2. 4.2.2. Service to Worker in J2EE
          1. 4.2.2.1. Models and views
          2. 4.2.2.2. Actions
          3. 4.2.2.3. The dispatcher
          4. 4.2.2.4. The front controller
      3. 4.3. Advanced Views
        1. 4.3.1. The View Helper Pattern
        2. 4.3.2. Implementing a View Helper
          1. 4.3.2.1. Parsing the RSS
          2. 4.3.2.2. Using the RSS: Custom tags
        3. 4.3.3. Composite View
          1. 4.3.3.1. The Composite View pattern
          2. 4.3.3.2. Implementing composite views
          3. 4.3.3.3. Reusing the front controller and dispatcher
          4. 4.3.3.4. Building the custom tags
          5. 4.3.3.5. Using templates
    8. 5. Presentation Tier Scalability
      1. 5.1. Scalability and Bottlenecks
      2. 5.2. Content Caching
        1. 5.2.1. Caching Content Components
        2. 5.2.2. The Asynchronous Page Pattern
          1. 5.2.2.1. Implementing the Asynchronous Page pattern
        3. 5.2.3. Dynamic Content Caching
        4. 5.2.4. The Caching Filter Pattern
        5. 5.2.5. Implementing a Caching Filter
      3. 5.3. Resource Pool
        1. 5.3.1. The Resource Pool Pattern
        2. 5.3.2. Implementing a Resource Pool
    9. 6. The Business Tier
      1. 6.1. The Business Tier
        1. 6.1.1. Business Tier Components
          1. 6.1.1.1. Business tier components
          2. 6.1.1.2. Supporting players
      2. 6.2. Domain Objects
        1. 6.2.1. Domain Object Model
        2. 6.2.2. Building an Object Model
          1. 6.2.2.1. Define the vision
          2. 6.2.2.2. Gather the user cases
          3. 6.2.2.3. Find object candidates
          4. 6.2.2.4. Implementing a domain object model in J2EE
        3. 6.2.3. Composite Entity/Entity Façade Pattern
          1. 6.2.3.1. A composite entity schema
    10. 7. Tier Communications
      1. 7.1. Data Transfer Patterns
        1. 7.1.1. Data Transfer Objects
          1. 7.1.1.1. Data objects as DTOs
          2. 7.1.1.2. Dedicated data transfer objects
        2. 7.1.2. Data Transfer Hash Pattern
        3. 7.1.3. Row Set DTOs
    11. 8. Database and Data Patterns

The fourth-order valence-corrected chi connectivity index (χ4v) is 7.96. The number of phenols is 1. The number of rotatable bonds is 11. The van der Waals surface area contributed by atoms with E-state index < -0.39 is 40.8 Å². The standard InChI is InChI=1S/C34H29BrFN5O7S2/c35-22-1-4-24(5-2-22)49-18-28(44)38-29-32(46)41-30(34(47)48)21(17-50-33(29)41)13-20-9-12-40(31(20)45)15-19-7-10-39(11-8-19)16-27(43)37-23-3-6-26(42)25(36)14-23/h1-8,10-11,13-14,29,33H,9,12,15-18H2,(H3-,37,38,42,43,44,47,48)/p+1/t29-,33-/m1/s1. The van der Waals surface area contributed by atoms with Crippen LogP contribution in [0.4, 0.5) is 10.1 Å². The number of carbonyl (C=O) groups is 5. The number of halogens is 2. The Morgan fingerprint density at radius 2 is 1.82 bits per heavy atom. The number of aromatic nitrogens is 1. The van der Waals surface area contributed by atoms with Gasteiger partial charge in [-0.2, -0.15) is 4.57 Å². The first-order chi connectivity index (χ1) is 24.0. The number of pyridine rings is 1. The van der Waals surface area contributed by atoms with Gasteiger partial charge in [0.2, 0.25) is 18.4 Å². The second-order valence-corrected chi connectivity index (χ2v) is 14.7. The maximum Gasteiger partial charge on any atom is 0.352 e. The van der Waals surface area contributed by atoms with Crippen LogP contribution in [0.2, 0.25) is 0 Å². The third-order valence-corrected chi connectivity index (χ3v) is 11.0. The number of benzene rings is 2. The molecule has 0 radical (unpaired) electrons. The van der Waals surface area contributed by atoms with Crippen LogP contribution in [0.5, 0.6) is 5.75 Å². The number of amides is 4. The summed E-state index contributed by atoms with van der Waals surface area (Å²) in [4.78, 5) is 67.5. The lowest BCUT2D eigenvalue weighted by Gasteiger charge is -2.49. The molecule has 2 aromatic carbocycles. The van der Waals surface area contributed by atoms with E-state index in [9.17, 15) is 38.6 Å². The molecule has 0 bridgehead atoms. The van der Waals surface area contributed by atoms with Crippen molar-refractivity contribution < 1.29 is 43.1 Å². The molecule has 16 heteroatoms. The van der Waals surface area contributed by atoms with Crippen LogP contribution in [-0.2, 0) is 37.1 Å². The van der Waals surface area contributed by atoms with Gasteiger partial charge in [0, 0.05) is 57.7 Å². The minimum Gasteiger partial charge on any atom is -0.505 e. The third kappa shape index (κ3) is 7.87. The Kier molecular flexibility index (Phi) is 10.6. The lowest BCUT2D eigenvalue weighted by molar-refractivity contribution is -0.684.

1. 8.1. Data Access Patterns
        1. 8.1.1. Data Access Object Pattern
        2. 8.1.2. DAO Factory Pattern
        3. 8.1.3. Lazy Load
        4. 8.1.4. The IsDirty Pattern
        5. 8.1.5. Procedure Access Object
      2. 8.2. Primary Key Patterns
        1. 8.2.1. PK Block Generator Pattern
        2. 8.2.2. Stored Procedures for Primary Keys Pattern
      3. 8.3. Object-Relational Mappings
        1. 8.3.1. Complex Class Relations
        2. 8.3.2. Table Inheritance Pattern
          1. 8.3.2.1. Concrete Table Inheritance strategy
          2. 8.3.2.2. Class Table Inheritance strategy
        3. 8.3.3. The Serialized Entity Pattern
          1. 8.3.3.1. A serialized entity example
          2. 8.3.3.2. XML and serialized entities
        4. 8.3.4. The Tuple Table Pattern
          1. 8.3.4.1. A tuple table example
    12. 9. Business Tier Interfaces
      1. 9.1. Abstracting Business Logic
        1. 9.1.1. Business Delegate
          1. 9.1.1.1. Organizing business logic into business delegates
          2. 9.1.1.2. Business delegate implementation
          3. 9.1.1.3. Nesting business delegates
          4. 9.1.1.4. Stateful business delegates
        2. 9.1.2. Business Delegate Factory Pattern
          1. 9.1.2.1. Modifying business delegate behavior
      2. 9.2. Accessing Remote Services
        1. 9.2.1. The Service Adapter Pattern
        2. 9.2.2. Session Façade
          1. 9.2.2.1. Implementing a session façade
          2. 9.2.2.2. Web services session façades
          3. 9.2.2.3. Session façade and business delegate
      3. 9.3. Finding Resources
        1. 9.3.1. The Service Locator Pattern
        2. 9.3.2. Service Locator Variations
        3. 9.3.3. Implementing a Service Locator
    13. 10. Enterprise Concurrency
      1. 10.1. Transaction Management
        1. 10.1.1. About Transactions
        2. 10.1.2. ACID Transaction Pattern
          1. 10.1.2.1. Transaction isolation
          2. 10.1.2.2. System and business transactions
        3. 10.1.3. Transactions and Objects
        4. 10.1.4. Transactional Context Pattern
          1. 10.1.4.1. Implementing transactional context with business delegates
      2. 10.2. General Concurrency Patterns
        1. 10.2.1. Locking Resources
        2. 10.2.2. Optimistic Concurrency Pattern
        3. 10.2.3. Pessimistic Concurrency Pattern
      3. 10.3. Implementing Concurrency
        1. 10.3.1. Lockable Object Pattern
        2. 10.3.2. Lock Manager Pattern
          1. 10.3.2.1. Online lock manager strategy
          2. 10.3.2.2. Offline lock manager strategy
        3. 10.3.3. Version Number Pattern
    14. 11. Messaging
      1. 11.1. Messaging in J2EE